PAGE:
A powerful, funny, richly observed tour de force by one of America's most acclaimed young writers: a story of love and marriage, secrets and betrayals.
A powerful, funny, richly observed tour de force by one of America's most acclaimed young writers: a story of love and marriage, secrets and betrayals, that takes us from the backyards of America to the back alleys and villages of Bangladesh.
In The Newlyweds, we follow the story of Amina Mazid, who at age twenty-four moves from Bangladesh to Rochester, New York, for love. A hundred years ago, Amina would have been called a mail-order bride. But this is an arranged marriage for the twenty-first century: Amina is wooed by - and woos - George Stillman online.
For Amina, George offers a chance for a new life and a different kind of happiness than she might find back home. For George, Amina is a woman who doesn't play games. But each of them is hiding something: someone from the past they thought they could leave behind. It is only when they put an ocean between them - and Amina returns to Bangladesh - that she and George find out if their secrets will tear them apart, or if they can build a future together.
The Newlyweds is a surprising, suspenseful story about the exhilarations - and real-life complications - of getting, and staying, married. It stretches across continents, generations, and plains of emotion. What has always set Nell Freudenberger apart is the sly, gimlet eye she turns on collisions of all kinds - sexual, cultural, familial. With The Newlyweds, she has found her perfect subject for that vision, and characters to match. She reveals Amina's heart and mind, capturing both her new American reality and the home she cannot forget, with seamless authenticity, empathy, and grace. At once revelatory and affecting, The Newlyweds is a stunning achievement.
She hadn't heard the mailman, but Amina decided to go out and check. Just in case. If anyone saw her, they would know that there was someone in the house now during the day while George was at work. They would watch Amina hurrying coatless to the mailbox, still wearing her bedroom slippers, and would conclude that this was her home. She had come to stay.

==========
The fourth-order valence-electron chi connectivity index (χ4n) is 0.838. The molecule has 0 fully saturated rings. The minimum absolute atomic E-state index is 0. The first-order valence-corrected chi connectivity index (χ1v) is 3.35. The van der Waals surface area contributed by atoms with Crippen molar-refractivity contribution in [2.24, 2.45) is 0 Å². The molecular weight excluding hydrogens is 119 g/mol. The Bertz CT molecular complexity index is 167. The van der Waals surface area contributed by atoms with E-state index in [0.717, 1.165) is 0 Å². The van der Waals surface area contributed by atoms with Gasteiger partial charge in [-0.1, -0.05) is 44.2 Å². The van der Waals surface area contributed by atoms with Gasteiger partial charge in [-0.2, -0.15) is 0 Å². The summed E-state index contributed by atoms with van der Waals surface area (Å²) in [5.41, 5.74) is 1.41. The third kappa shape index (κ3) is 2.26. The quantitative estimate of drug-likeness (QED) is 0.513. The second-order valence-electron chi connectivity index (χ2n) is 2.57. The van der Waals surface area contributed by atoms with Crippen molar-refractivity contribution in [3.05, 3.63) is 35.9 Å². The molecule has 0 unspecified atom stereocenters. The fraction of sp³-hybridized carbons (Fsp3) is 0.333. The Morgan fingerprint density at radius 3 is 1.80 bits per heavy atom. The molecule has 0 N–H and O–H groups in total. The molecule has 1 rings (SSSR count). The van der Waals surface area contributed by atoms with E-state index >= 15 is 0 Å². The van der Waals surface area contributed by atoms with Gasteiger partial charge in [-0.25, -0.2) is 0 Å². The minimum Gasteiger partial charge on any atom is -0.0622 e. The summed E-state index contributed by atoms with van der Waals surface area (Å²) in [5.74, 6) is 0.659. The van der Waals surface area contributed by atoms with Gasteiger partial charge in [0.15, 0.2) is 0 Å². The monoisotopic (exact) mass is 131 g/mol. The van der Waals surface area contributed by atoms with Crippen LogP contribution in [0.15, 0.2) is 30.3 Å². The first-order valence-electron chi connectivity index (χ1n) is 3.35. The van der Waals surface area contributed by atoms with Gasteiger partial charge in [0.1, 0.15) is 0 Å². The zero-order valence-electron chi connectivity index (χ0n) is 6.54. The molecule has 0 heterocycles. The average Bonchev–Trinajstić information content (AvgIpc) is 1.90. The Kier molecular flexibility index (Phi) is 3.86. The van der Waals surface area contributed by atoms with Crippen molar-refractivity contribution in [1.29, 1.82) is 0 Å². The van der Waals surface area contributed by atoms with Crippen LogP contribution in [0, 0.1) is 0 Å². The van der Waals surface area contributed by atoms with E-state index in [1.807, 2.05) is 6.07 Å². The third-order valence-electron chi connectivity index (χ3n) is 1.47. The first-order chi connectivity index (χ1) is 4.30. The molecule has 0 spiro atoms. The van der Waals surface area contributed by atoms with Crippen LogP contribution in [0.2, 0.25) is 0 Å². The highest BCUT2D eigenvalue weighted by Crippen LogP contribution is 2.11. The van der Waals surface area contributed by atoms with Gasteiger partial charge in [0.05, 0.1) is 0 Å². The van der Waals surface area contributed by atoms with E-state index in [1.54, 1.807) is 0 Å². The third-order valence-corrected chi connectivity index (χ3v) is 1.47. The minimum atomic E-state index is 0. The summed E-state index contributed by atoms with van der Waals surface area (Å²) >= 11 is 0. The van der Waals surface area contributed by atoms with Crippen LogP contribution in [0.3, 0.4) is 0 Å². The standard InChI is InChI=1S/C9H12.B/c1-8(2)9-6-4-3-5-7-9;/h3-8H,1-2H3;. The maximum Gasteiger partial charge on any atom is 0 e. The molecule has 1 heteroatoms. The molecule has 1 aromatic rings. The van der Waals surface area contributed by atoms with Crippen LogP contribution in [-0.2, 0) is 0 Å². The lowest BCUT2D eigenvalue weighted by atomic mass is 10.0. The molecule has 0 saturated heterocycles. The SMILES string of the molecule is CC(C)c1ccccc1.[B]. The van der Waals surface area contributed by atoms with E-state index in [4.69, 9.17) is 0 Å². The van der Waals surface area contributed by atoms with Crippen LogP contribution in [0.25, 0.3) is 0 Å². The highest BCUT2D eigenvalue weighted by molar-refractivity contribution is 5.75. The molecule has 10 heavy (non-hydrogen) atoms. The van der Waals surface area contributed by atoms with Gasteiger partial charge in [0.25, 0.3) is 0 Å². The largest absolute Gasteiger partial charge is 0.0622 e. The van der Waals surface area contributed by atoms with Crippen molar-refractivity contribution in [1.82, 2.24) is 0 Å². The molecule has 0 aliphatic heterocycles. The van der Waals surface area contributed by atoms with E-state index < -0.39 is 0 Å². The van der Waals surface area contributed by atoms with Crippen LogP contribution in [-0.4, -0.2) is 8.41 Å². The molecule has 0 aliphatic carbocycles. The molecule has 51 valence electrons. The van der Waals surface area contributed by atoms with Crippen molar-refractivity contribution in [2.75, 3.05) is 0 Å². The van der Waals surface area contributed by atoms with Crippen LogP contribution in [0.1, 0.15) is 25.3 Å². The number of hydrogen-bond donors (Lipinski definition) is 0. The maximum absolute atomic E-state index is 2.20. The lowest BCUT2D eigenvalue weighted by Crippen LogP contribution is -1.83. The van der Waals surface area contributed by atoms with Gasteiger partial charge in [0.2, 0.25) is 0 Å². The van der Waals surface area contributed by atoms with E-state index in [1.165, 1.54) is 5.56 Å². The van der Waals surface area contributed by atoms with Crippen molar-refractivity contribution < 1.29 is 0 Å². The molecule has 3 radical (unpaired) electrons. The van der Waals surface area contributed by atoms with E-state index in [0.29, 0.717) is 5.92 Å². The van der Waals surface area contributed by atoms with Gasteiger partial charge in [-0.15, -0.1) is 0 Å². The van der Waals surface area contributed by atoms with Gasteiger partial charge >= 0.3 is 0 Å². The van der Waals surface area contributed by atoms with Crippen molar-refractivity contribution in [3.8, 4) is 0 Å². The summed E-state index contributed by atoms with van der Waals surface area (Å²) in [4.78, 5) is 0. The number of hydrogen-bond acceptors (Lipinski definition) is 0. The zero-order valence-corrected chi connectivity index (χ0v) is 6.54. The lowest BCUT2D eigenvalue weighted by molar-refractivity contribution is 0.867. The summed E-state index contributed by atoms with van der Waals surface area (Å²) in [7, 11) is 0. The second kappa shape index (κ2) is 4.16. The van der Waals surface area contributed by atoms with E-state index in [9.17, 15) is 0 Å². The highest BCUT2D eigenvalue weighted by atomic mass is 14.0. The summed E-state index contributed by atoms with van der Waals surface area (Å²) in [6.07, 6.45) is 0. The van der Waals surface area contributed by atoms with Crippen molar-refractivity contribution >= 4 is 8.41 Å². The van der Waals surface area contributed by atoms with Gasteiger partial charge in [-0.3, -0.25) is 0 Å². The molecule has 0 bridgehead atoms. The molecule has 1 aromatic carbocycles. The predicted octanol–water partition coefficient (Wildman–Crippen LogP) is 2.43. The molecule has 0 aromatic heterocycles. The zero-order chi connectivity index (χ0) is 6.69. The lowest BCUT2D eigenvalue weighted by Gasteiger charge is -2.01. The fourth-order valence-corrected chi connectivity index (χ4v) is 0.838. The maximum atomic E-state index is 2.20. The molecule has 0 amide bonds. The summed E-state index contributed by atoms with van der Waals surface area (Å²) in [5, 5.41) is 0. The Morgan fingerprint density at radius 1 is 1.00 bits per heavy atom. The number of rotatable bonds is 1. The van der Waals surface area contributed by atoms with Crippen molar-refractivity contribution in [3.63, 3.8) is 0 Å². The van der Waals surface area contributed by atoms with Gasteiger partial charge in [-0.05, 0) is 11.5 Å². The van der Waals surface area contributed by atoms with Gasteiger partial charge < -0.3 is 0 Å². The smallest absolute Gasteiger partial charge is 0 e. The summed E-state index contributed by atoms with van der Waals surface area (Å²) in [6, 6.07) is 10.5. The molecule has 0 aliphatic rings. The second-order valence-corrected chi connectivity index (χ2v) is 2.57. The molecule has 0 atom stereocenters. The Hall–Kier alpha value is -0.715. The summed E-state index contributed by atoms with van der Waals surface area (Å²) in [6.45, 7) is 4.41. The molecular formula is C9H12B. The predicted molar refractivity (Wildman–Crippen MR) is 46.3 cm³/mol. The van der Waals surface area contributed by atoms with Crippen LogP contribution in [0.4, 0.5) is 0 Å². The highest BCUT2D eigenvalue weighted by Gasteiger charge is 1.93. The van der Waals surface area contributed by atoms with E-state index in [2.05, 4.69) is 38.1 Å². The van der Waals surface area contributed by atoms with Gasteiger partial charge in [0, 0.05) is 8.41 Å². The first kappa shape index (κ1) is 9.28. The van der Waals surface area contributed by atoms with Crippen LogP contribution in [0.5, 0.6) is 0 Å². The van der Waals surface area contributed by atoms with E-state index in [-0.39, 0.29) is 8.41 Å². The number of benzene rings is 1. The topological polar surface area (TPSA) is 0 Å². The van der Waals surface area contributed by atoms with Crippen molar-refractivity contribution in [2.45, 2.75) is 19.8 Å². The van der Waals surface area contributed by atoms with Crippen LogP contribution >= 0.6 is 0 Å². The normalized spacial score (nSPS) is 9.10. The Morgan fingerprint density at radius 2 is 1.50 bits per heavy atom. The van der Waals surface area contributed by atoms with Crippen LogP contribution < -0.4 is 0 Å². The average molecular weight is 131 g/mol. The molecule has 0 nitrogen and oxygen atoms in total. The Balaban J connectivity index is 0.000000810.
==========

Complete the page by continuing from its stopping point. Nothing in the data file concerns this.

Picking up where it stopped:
The mailbox was new. She had ordered it herself with George's credit card, from mailboxes.com, and she had not chosen the cheapest one. George had said that they needed something sturdy, and so Amina had turned off the Deshi part of her brain and ordered the heavy-duty rural model, in glossy black, for $90. She had not done the conversion into taka, and when it arrived, wrapped in plastic, surrounded by Styrofoam chips, and carefully tucked into its corrugated cardboard box - a box that most Americans would simply throw away but that Amina could not help storing in the basement, in a growing pile behind George's Bowflex - she had...
Readers expecting an exotic story set in a foreign locale won't find it in The Newlyweds. But those looking for a beautiful narration of one woman's gradual coming of age (think Nazneen in Monica Ali's Brick Lane) will love Freudenberger's novel. Despite her foreignness and her circumstance, Amina is an everywoman - forging ahead in life, making the best choices she can while figuring out how to live with their consequences: some good, some bad, all hers to own.
(Reviewed by Poornima Apte).
In The Newlyweds, when Amina returns home to Bangladesh, her mother picks up a box of freshly-made sondesh from a reputed vendor to bring to Amina's aunt.
Bangladesh shares the Bengali language with the Indian state of West Bengal. Bengali sweets (mishti) are famous all over South Asia and sondesh is particularly well-known. Like most other Bengali sweets, sondesh is a milk-based treat made from fresh cheese (paneer).
The word sondesh (or sandesh, as it is spelled in the rest of South Asia) is both singular and plural and means "messages." The sweets, it is said, got their name because the dry confections were often sent along with the bearers of good news.
According to a paper presented at the Oxford Symposium on Food ...
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